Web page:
Disneyland’s fireworks show varies by season. The main show is the incomparable “Remember… Dreams Come True!,” which is a montage of memorable lines from Disneyland attractions. For people like me who are primarily Disney theme park fans, this show is great because it focuses on the parks as opposed to animation. There are also seasonal Halloween and Christmas seasonal shows, and then there’s “Magical,” the summer show. “Magical” doesn’t really have anything to do with summer, and most Disneyland fans regard it as inferior to “Remember… Dreams Come True!” I agree with that, which makes me wonder why Disneyland even bothers with it. On the plus side, it does feature Dumbo flying around Sleeping Beauty Castle and some pyro bursts that are more photogenic than the pyro in the other shows, but that’s about it.
In general, the fireworks at Disneyland are far less photogenic than those at Walt Disney World’s Magic Kingdom. This is because Disneyland is in the middle of Anaheim, so there are restrictions as to what type of bursts can be used, and where those can be fired. As a result, almost all of the large, distant bursts appear to the upper left of the Castle. Luckily, photographers can work around this by using longer exposures, but it does make for a less impressive show in person.
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This was also shot with my Nikon D700 and the Nikon 24-120mm f/4 VR lens. More importantly, I used my CHEAP-O® Vari-ND Filter. That’s actually just a name I made up for it, mostly because its real name isn’t that catchy. It’s a cheap foreign brand of variable neutral density filter that is probably very low quality. However, I am shocked by the quality of the fireworks photos I captured with this filter. The CHEAP-O® Vari-ND filter was only $15 (it’s only $13 now!), and it did quite well for fireworks photography, at least compared to what I expected from it. If all of this neutral density filter talk sounds like a foreign language to you, I highly suggest reading more about them in my ND filter buying guide. You will definitely find yourself wanting a neutral density filter after reading that!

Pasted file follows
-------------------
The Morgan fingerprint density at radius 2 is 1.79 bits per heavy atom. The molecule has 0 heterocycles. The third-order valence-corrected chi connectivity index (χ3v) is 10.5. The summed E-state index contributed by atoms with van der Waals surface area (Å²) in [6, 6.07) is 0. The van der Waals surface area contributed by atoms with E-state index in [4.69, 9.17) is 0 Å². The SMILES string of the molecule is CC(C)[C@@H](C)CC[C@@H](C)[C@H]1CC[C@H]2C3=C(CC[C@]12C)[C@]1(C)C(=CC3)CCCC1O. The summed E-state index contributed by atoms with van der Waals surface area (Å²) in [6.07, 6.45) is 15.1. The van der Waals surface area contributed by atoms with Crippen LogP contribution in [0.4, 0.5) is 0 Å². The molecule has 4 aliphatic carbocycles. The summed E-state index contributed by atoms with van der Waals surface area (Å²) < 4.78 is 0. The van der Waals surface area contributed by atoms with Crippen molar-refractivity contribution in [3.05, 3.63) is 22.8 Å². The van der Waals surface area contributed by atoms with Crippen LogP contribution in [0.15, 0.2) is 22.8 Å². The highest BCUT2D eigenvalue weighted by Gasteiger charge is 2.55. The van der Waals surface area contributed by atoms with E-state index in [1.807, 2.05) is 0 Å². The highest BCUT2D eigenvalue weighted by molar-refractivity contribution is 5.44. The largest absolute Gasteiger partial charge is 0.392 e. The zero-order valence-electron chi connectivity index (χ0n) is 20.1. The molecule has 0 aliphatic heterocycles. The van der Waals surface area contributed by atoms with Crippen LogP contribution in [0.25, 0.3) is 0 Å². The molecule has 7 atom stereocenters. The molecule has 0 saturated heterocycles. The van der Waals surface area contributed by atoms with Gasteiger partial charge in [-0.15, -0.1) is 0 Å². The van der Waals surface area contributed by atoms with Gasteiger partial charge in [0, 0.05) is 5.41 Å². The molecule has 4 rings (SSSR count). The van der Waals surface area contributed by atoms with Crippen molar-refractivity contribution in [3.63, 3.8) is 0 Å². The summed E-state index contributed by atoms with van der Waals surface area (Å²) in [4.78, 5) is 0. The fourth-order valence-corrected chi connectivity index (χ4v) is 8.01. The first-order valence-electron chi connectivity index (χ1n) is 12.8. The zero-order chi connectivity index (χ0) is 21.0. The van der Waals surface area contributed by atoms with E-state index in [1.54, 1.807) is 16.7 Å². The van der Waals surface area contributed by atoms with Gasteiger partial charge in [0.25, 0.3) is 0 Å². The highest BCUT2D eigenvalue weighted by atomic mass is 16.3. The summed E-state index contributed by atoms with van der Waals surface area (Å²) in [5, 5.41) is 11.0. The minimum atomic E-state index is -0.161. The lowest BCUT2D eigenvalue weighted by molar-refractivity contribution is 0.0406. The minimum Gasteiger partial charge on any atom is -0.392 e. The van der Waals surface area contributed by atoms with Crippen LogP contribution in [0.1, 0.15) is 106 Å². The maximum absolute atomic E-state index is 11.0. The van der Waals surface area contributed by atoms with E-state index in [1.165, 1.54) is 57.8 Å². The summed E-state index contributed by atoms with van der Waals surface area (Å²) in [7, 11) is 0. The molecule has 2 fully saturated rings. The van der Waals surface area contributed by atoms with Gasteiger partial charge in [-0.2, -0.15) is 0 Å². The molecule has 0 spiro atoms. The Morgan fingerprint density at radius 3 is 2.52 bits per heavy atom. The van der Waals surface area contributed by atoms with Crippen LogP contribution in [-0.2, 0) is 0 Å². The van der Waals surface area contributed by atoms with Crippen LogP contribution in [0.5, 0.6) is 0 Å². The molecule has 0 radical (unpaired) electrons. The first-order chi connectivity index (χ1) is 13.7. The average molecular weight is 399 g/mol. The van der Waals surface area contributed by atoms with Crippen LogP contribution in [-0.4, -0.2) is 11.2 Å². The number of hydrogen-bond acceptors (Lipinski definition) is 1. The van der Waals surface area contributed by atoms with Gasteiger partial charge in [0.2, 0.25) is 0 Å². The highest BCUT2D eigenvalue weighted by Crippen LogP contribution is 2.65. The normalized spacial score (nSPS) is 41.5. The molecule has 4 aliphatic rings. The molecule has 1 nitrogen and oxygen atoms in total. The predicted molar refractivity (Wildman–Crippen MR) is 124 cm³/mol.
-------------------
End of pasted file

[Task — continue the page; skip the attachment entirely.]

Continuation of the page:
As for posting processing here, I decreased the exposure, increased the recovery, increased the fill light, and did a curves adjustment. My goal with this was to reduce blown areas in the fireworks and also make them pop with more contrast and definition. A lot of the bursts here were the soft kind that only picked up faintly in the photo, and I wanted to emphasize them a bit more.
Of course, a fireworks photo post wouldn’t be complete without a plug for the fireworks photography eBook I co-authored, which is creatively titled, “How to Photograph Fireworks.” If you’re looking to up your fireworks photography game, this is the eBook for you!
If you’re a Disneyland fan, how do you rank its fireworks shows? If you’re a photographer, are you a fireworks photography junkie? Even though I have hundreds of fireworks photos, I can’t resist photographing fireworks each time I see them. Share your thoughts on these questions…or on anything else…in the comments! One lucky commenter might star in a YouTube rap video with Big Bird!